All the information you need to build a simple motorbike alarm.
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Motorcycle Alarm No.9

Free Circuit

Simulation
This is a simple "one-time-only" motorcycle alarm. If the bike is moved - the siren will sound for about a minute. Then it will switch off - and remain off. The alarm won't activate a second time. It can't be activated again - until the next time the alarm is set.

Schematic Diagram

Click Here For A Photograph Of The Prototype.



Notes

Any number of normally-open switches may be used. Fit "tilt" switches that close when the steering is moved or when the bike is lifted off its side-stand or pushed forward off its centre-stand. Use micro-switches to protect removable panels and the lids of panniers etc.

The siren will sound for about a minute - until C1 charges through R3 & R4. If you want a bit longer than a minute - you can safely double the value of R3. But - if you want substantially longer than about two minutes - it's best to increase the value of C1 as well.

After the siren switches off - the LED remains lit. If you return to your bike - and find the LED lighting - you'll know that there's been an activation. If you wish - you can replace both R1 and the standard LED - with a single 12v flashing LED. Just connect it from the positive line - to the junction of R2 & R5.

The circuit is designed to use an electronic siren drawing less than about 500mA. It's not usually a good idea to use the bike's own horn - because it can be easily located and disconnected. However - if you choose to use the horn - remember that the alarm relay is too small to carry the necessary current. Connect the coil of a suitably rated relay to the "Siren" output - and use its contacts to sound the horn.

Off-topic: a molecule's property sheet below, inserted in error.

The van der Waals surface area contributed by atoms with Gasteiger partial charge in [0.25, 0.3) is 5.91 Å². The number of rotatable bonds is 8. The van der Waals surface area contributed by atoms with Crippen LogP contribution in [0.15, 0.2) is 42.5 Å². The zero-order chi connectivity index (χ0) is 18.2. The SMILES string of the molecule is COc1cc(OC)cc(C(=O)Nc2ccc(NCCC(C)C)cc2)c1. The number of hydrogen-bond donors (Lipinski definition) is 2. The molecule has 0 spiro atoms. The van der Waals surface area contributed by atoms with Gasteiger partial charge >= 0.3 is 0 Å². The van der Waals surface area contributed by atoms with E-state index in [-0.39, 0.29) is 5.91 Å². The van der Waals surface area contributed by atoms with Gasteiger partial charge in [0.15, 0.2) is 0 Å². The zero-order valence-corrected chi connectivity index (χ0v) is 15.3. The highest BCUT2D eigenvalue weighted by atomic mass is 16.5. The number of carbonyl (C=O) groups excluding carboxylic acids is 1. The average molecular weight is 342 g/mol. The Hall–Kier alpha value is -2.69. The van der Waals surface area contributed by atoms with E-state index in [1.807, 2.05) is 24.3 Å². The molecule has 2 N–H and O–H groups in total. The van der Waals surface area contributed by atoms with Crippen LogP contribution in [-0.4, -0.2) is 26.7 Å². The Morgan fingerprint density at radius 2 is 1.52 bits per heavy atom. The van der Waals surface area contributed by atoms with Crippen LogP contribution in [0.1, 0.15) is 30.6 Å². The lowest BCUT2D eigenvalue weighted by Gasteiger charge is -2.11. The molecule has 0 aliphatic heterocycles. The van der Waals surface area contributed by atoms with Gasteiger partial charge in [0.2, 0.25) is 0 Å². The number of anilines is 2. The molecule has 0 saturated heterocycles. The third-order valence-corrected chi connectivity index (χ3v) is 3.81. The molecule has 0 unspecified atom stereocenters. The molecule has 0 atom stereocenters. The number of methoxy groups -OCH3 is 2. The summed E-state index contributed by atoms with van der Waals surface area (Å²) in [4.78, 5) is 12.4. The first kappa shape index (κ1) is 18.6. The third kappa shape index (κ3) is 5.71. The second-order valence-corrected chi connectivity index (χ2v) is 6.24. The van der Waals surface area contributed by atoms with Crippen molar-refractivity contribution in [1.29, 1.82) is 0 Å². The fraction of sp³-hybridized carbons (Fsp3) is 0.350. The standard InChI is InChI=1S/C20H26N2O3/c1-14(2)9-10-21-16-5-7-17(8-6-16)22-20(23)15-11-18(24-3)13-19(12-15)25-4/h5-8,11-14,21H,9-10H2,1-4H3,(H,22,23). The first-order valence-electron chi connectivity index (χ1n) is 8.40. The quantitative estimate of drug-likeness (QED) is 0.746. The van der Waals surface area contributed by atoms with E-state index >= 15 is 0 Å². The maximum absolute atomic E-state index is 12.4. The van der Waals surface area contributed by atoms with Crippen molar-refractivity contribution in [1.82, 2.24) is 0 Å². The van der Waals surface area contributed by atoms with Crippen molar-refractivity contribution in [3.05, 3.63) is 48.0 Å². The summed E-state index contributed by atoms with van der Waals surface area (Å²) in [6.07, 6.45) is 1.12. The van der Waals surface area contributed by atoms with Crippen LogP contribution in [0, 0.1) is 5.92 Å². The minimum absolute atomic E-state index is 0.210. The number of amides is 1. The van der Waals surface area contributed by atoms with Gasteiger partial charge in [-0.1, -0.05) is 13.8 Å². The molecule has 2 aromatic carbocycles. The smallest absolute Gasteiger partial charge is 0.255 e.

The alarm's standby current is virtually zero - so it won't drain your battery. The circuit board and switches must be protected from the elements. Dampness or condensation will cause malfunction. Connect a 1-amp in-line fuse AS CLOSE AS POSSIBLE to your power source. This is VERY IMPORTANT. The fuse is there to protect the wiring - not the alarm. Exactly how the system is fitted will depend on the make of your particular machine - so I'm unable to provide any further help or advice in this regard.

The components are all drawn lying flat on the board - but those connected between close or adjacent tracks are mounted standing upright. The links are bare copper wire on the component side. The Support Material includes a detailed circuit description, a circuit simulation, a parts list, a step-by-step guide to construction and details of How To Test Your Finished Alarm .

Veroboard Layout

Click Here For A Photograph Of The Prototype.



Motorcycle Alarm No.9 - Circuit Simulation
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